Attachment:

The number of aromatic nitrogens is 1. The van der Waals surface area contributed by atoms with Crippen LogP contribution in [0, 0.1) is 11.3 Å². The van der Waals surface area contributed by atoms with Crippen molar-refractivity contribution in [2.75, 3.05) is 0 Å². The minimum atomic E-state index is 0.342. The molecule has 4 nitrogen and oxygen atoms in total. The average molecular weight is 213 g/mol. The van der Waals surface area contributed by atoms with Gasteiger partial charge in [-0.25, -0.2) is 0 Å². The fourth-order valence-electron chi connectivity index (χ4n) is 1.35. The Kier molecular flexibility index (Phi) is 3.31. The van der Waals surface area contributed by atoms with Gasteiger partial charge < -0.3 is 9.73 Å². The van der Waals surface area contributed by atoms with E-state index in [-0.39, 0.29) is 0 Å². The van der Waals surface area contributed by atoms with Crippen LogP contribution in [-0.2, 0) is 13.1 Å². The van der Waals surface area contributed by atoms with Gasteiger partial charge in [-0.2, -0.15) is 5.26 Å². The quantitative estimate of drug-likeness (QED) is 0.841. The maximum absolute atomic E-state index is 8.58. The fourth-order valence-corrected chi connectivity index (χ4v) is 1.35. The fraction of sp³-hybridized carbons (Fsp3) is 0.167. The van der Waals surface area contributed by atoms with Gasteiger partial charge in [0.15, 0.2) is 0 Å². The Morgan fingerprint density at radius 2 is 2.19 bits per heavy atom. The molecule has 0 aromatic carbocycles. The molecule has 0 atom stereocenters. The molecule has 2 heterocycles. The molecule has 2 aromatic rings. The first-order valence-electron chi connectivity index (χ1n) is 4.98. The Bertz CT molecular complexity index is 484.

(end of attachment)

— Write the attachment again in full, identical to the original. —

The number of aromatic nitrogens is 1. The van der Waals surface area contributed by atoms with Crippen LogP contribution in [0, 0.1) is 11.3 Å². The van der Waals surface area contributed by atoms with Crippen molar-refractivity contribution in [2.75, 3.05) is 0 Å². The minimum atomic E-state index is 0.342. The molecule has 4 nitrogen and oxygen atoms in total. The average molecular weight is 213 g/mol. The van der Waals surface area contributed by atoms with Gasteiger partial charge in [-0.25, -0.2) is 0 Å². The fourth-order valence-electron chi connectivity index (χ4n) is 1.35. The Kier molecular flexibility index (Phi) is 3.31. The van der Waals surface area contributed by atoms with Gasteiger partial charge < -0.3 is 9.73 Å². The van der Waals surface area contributed by atoms with E-state index in [-0.39, 0.29) is 0 Å². The van der Waals surface area contributed by atoms with Crippen LogP contribution in [-0.2, 0) is 13.1 Å². The van der Waals surface area contributed by atoms with Gasteiger partial charge in [-0.2, -0.15) is 5.26 Å². The quantitative estimate of drug-likeness (QED) is 0.841. The maximum absolute atomic E-state index is 8.58. The fourth-order valence-corrected chi connectivity index (χ4v) is 1.35. The fraction of sp³-hybridized carbons (Fsp3) is 0.167. The van der Waals surface area contributed by atoms with Gasteiger partial charge in [0.15, 0.2) is 0 Å². The Morgan fingerprint density at radius 2 is 2.19 bits per heavy atom. The molecule has 0 aromatic carbocycles. The molecule has 0 atom stereocenters. The molecule has 2 heterocycles. The molecule has 2 aromatic rings. The first-order valence-electron chi connectivity index (χ1n) is 4.98. The Bertz CT molecular complexity index is 484.